Breaking News
December 11, 2018 - Antioxidants may prevent cognitive impairment in diabetes
December 11, 2018 - Oral cancer prognostic signature identified
December 11, 2018 - How Can I Find Out What Caused My Miscarriage?
December 11, 2018 - Novel personalized medicine tool for assessing inherited colorectal cancer syndrome risk developed
December 11, 2018 - Study uncovers 11 new genes associated with epilepsy
December 11, 2018 - Filling research gaps could help develop more disability-inclusive workplaces
December 11, 2018 - Cartilage tissue engineering brings good news for patients with cartilage defects
December 11, 2018 - Novel 3D printing workflow helps predict leaky heart valves
December 11, 2018 - Imagination can help overcome fear and anxiety-related disorders, shows study
December 11, 2018 - Are caries linked to political regime?
December 11, 2018 - Leader in Diabetes Clinical Trials Wins Naomi Berrie Award
December 11, 2018 - Scientists discover cellular mechanism that triggers pneumonia in humans
December 11, 2018 - Increasing mental health problems related to drug use in over 55’s
December 11, 2018 - High-intensity interval exercise could help combat cognitive dysfunction in obese people
December 11, 2018 - Annual flu shot can save lives of heart failure patients
December 11, 2018 - Researchers compare health outcomes for VA and non-VA hospitals
December 11, 2018 - Recommendations Developed for Psoriatic Arthritis Treatment
December 11, 2018 - Genetic analysis links obesity with diabetes, coronary artery disease
December 11, 2018 - Study shows that having genetic information can affect how the body responds
December 11, 2018 - UNAIDS Report: 9 Million Are Likely HIV Positive And Don't Know It
December 11, 2018 - Lund University researchers succeed in obtaining dendritic cells by direct reprogramming
December 11, 2018 - Breast tumors recruit bone marrow cells to boost their growth, study reveals
December 11, 2018 - Updated breast cancer screening guideline highlights importance of shared decision-making
December 11, 2018 - EHR-related stress associated with physician burnout
December 11, 2018 - AHA: 12-Year-Old Heart Defect Survivor Inspires NFL Player’s Foundation
December 11, 2018 - Breast cancer patients who take heart drug with trastuzumab have less heart damage
December 11, 2018 - Providing aid to those humans – and animals – affected by the California fires
December 11, 2018 - Even without proof, CBD is finding a niche as a cure-all
December 11, 2018 - Drawing leads to better memory than writing
December 11, 2018 - Researchers report novel findings on plant hormone
December 10, 2018 - A Tale of Two Labels
December 10, 2018 - Triple combination cancer immunotherapy improves outcomes in preclinical melanoma model
December 10, 2018 - A 14-year-old explains what it’s like to get a new heart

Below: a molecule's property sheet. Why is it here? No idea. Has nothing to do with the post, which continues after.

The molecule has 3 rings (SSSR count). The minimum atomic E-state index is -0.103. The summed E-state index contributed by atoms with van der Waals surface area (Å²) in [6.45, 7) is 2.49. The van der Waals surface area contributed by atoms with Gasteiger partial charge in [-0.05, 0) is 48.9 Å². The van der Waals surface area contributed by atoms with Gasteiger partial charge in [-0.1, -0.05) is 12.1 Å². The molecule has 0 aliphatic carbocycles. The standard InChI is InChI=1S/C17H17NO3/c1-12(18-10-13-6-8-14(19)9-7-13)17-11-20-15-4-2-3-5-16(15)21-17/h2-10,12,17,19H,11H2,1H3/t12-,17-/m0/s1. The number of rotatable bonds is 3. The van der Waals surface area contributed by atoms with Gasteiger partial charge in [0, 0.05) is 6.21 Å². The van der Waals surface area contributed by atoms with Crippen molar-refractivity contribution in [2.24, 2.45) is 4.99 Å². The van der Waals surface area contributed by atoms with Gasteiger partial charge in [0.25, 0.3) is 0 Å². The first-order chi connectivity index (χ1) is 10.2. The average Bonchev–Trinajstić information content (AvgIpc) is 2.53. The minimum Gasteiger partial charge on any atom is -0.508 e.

December 10, 2018 - Team Players Honored with 2018 Baton Awards
December 10, 2018 - Global report highlights how the changing world is affecting children’s physical activity levels
December 10, 2018 - Genes play a role in physical activity and sleep
December 10, 2018 - DDT in Alaskan fish shown to increase risk of cancer
December 10, 2018 - Laws to curb use of cell phones have greatly reduced fatalities for motorcyclists
December 10, 2018 - Argenx Provides Detailed Data from Phase 2 Clinical Trial of Efgartigimod in Immune Thrombocytopenia and Phase 1/2 Clinical Trial of Cusatuzumab in Acute Myeloid Leukemia
December 10, 2018 - University of Maryland doctors treat first breast cancer patients with GammaPod radiotherapy
December 10, 2018 - The heartbeat seat: Demoing new well-being technologies in a car
December 10, 2018 - Leading Cancer Researcher to Direct Herbert Irving Comprehensive Cancer Center
December 10, 2018 - Researchers explore how glial cells develop in the brain from neural precursor cells
December 10, 2018 - Study compares pain-related diagnoses in First Nations and non-First Nations children, youth
December 10, 2018 - Experts address sleep disorders following traumatic brain injury
December 10, 2018 - Scientists find answers to how cancer spreads
December 10, 2018 - Study explores why older people read more slowly
December 10, 2018 - Smart life-collar could save lives of young children
December 10, 2018 - Asbestos found in most NHS hospitals finds BBC inquiry
December 10, 2018 - Researchers use new technique to probe hydrogen bonds
December 10, 2018 - Music improves social communication in autistic children
December 10, 2018 - Some Brain Tumors May Respond to Immunotherapy, New Study Suggests
December 10, 2018 - Banning junk food ads to combat childhood obesity
December 10, 2018 - Skin Autofluorescence Predicts T2DM, Heart Disease, Mortality
December 10, 2018 - Largest autism sequencing study to date yields 102 genes associated with ASD
December 10, 2018 - Statins associated with low risk of side effects
December 10, 2018 - Episodic memory tests help in predicting brain atrophy and Alzheimer’s disease
December 10, 2018 - Study explores how schools address adolescent self-harming practices
December 10, 2018 - Pregnancy in adolescence linked to increased risks of complications in young mothers
December 10, 2018 - Risk Analysis publishes special issue on communicating about Zika virus
December 10, 2018 - Botox May Help Prevent Post-Op A-Fib
December 10, 2018 - African-American mothers rate boys higher for ADHD
December 10, 2018 - Graphic warning labels cancel out cigarettes’ appeal to young people
December 10, 2018 - Australian researchers to study gas inhalational anaesthetic and likelihood of cancer return
December 10, 2018 - Individual neurons located within the brain have implications for psychiatric diseases
December 10, 2018 - Researchers improve bariatric surgery scoring system to extend prediction time for diabetic remission